Heading west on I-80, you learn the art of loneliness. Begin to think of travel as spaces opening to more spaces, each one more vast than the last. Past the Missouri River, the cities get smaller and smaller until they’re just blips along the journey. Something you might mistake for a myth if you didn’t know better. If you hadn’t lived in one of those locations for years with barely a breath or a sigh. A slight cough. Often enough, drivers came through looking for gas or directions. All that space to wander, but you stayed there listening to semis roll past. As, little by little, the world crumbled around you. The spaces inside you are far more open than the fields spreading themselves against the skyline. That yawn and gape into the prairie horizon.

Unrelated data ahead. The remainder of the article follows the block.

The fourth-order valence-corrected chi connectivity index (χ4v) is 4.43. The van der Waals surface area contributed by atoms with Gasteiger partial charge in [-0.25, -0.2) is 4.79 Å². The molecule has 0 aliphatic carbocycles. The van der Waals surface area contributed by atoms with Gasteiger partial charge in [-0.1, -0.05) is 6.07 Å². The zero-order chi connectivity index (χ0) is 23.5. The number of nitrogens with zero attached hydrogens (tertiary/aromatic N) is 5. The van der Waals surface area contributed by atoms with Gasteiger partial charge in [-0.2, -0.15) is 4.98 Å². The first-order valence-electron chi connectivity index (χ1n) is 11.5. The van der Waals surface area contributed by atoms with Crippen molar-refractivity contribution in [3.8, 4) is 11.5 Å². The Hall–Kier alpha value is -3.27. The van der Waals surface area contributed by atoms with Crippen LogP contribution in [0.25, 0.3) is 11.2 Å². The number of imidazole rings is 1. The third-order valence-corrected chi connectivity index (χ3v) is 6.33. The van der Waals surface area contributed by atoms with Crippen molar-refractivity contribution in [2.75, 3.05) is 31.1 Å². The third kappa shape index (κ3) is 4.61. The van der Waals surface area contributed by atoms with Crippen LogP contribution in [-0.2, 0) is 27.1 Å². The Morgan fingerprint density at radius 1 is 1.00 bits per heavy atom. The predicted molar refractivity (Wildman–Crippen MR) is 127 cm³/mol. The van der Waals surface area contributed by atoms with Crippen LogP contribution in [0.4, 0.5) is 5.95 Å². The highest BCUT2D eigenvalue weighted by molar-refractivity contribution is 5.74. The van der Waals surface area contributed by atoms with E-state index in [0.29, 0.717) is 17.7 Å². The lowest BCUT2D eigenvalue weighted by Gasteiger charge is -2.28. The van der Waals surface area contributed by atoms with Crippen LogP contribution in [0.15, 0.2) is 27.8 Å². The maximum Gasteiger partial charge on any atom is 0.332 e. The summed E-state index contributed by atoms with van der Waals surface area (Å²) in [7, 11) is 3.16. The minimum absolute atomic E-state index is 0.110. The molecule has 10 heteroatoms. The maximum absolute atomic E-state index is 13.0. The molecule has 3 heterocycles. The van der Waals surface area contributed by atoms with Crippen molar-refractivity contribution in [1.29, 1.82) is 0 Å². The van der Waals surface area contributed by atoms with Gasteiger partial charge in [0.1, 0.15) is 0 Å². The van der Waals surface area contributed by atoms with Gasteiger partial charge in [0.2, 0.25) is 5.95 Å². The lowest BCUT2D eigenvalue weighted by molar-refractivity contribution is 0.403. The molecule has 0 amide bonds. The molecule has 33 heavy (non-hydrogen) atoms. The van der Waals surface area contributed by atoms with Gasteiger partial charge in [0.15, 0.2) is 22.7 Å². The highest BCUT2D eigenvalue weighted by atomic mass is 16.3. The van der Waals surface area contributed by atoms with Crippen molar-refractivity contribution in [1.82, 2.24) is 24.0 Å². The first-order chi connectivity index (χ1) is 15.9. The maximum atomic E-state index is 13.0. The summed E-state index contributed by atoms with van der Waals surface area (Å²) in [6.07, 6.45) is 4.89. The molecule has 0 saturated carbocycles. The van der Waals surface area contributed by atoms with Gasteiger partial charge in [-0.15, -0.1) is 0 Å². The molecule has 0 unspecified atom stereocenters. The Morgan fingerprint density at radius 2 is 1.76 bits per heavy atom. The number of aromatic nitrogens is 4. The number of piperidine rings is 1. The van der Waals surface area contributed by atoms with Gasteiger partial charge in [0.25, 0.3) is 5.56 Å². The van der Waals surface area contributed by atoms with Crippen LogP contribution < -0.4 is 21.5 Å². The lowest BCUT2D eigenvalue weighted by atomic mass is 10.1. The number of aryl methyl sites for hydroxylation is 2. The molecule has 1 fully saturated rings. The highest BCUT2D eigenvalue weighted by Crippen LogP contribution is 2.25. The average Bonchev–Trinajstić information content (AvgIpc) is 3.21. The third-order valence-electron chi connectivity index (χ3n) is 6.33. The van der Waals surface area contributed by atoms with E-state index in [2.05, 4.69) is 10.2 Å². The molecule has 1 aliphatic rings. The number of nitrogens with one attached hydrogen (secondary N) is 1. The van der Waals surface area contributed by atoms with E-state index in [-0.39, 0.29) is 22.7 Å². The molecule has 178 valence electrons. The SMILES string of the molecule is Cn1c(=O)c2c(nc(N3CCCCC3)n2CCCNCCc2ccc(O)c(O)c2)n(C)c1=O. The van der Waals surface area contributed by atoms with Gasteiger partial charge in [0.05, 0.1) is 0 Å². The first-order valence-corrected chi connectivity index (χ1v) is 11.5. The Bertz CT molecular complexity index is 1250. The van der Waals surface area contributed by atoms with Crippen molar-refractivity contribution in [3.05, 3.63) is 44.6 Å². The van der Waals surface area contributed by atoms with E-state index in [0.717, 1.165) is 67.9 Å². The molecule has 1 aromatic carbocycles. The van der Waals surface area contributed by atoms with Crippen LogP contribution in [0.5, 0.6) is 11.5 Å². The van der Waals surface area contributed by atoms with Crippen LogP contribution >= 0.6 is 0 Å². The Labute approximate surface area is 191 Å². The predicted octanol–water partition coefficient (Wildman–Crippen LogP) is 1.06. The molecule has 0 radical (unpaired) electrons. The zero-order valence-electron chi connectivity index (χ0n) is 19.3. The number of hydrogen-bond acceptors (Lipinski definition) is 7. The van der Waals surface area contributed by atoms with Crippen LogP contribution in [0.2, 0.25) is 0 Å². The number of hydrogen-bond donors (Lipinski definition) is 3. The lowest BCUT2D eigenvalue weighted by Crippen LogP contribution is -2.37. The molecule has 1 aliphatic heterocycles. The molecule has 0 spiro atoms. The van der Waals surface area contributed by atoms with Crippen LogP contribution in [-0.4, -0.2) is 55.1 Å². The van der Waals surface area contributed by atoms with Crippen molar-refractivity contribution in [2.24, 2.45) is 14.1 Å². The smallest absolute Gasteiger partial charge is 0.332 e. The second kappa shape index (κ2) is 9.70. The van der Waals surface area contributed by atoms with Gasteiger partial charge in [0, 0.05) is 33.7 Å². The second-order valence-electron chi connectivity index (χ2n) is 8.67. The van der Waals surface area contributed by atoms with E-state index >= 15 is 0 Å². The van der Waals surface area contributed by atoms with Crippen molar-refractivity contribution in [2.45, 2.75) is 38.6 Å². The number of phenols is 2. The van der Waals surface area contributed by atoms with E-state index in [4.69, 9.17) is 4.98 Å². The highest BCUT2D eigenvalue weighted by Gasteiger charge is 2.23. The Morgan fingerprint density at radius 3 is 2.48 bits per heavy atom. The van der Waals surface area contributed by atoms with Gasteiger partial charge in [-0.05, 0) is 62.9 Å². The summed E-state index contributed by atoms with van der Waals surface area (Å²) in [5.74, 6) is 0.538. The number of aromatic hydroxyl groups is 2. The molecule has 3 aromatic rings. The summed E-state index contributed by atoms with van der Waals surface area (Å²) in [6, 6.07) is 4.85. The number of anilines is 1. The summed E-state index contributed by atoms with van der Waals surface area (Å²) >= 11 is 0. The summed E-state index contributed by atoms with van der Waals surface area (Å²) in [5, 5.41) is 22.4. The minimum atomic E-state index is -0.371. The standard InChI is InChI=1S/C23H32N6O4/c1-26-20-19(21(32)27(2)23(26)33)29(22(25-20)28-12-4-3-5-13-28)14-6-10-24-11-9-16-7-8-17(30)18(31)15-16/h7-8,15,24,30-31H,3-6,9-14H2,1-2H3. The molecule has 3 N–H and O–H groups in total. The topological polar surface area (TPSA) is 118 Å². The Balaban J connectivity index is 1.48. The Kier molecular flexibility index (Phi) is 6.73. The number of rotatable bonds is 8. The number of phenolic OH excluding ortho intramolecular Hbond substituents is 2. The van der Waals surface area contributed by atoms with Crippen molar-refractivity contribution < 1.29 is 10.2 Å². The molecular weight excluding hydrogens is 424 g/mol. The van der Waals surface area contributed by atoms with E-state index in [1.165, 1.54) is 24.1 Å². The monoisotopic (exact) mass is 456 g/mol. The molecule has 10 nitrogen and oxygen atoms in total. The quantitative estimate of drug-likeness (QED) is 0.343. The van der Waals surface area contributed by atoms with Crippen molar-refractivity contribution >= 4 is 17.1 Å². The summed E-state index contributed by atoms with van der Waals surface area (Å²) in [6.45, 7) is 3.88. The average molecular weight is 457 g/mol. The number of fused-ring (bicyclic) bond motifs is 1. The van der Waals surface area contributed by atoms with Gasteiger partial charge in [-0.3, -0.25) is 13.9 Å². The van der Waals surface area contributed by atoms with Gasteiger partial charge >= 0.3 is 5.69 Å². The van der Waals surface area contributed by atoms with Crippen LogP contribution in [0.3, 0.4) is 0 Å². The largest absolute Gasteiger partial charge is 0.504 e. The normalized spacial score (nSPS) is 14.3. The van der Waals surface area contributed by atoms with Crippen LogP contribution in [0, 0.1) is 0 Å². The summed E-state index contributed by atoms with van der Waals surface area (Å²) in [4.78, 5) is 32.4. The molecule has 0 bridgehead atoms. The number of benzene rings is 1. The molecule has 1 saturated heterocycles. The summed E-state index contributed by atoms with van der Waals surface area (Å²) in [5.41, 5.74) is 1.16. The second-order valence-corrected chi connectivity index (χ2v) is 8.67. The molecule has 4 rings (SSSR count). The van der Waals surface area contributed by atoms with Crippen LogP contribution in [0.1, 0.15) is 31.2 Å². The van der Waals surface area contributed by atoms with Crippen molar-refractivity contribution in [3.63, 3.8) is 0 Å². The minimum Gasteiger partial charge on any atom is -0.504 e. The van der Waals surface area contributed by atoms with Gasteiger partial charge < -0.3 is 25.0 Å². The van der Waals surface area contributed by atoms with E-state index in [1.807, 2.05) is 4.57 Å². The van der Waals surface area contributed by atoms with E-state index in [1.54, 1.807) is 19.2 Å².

Adrian S. Potter writes poetry and prose in Minnesota. He is the author of the poetry collection Everything Wrong Feels Right and the prose chapbook The Alter Ego Handbook. Some publication credits include North American Review, Obsidian, Jet Fuel Review, and Kansas City Voices. Visit him online at www.adrianspotter.com.